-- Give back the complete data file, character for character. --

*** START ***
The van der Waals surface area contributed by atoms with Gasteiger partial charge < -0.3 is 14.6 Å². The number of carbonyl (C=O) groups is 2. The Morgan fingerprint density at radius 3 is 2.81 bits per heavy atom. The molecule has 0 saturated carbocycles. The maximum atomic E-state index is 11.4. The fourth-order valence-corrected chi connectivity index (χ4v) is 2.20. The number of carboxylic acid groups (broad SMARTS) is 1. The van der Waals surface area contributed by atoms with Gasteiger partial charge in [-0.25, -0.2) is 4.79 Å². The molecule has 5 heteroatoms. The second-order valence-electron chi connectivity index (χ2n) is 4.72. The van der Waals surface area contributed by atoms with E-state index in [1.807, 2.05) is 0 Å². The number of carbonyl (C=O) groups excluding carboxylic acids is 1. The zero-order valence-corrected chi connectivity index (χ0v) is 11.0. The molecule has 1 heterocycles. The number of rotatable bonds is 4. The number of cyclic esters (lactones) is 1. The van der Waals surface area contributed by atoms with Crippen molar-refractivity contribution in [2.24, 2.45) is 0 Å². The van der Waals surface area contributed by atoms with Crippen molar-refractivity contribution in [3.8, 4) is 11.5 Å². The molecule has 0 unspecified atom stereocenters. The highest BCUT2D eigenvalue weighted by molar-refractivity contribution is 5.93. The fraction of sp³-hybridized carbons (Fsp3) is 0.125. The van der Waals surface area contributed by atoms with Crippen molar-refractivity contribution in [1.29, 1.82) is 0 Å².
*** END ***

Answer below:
The van der Waals surface area contributed by atoms with Gasteiger partial charge < -0.3 is 14.6 Å². The number of carbonyl (C=O) groups is 2. The Morgan fingerprint density at radius 3 is 2.81 bits per heavy atom. The molecule has 0 saturated carbocycles. The maximum atomic E-state index is 11.4. The fourth-order valence-corrected chi connectivity index (χ4v) is 2.20. The number of carboxylic acid groups (broad SMARTS) is 1. The van der Waals surface area contributed by atoms with Gasteiger partial charge in [-0.25, -0.2) is 4.79 Å². The molecule has 5 heteroatoms. The second-order valence-electron chi connectivity index (χ2n) is 4.72. The van der Waals surface area contributed by atoms with E-state index in [1.807, 2.05) is 0 Å². The number of carbonyl (C=O) groups excluding carboxylic acids is 1. The zero-order valence-corrected chi connectivity index (χ0v) is 11.0. The molecule has 1 heterocycles. The number of rotatable bonds is 4. The number of cyclic esters (lactones) is 1. The van der Waals surface area contributed by atoms with Crippen molar-refractivity contribution in [2.24, 2.45) is 0 Å². The van der Waals surface area contributed by atoms with Crippen molar-refractivity contribution in [3.8, 4) is 11.5 Å². The molecule has 0 unspecified atom stereocenters. The highest BCUT2D eigenvalue weighted by molar-refractivity contribution is 5.93. The fraction of sp³-hybridized carbons (Fsp3) is 0.125. The van der Waals surface area contributed by atoms with Crippen molar-refractivity contribution in [1.29, 1.82) is 0 Å².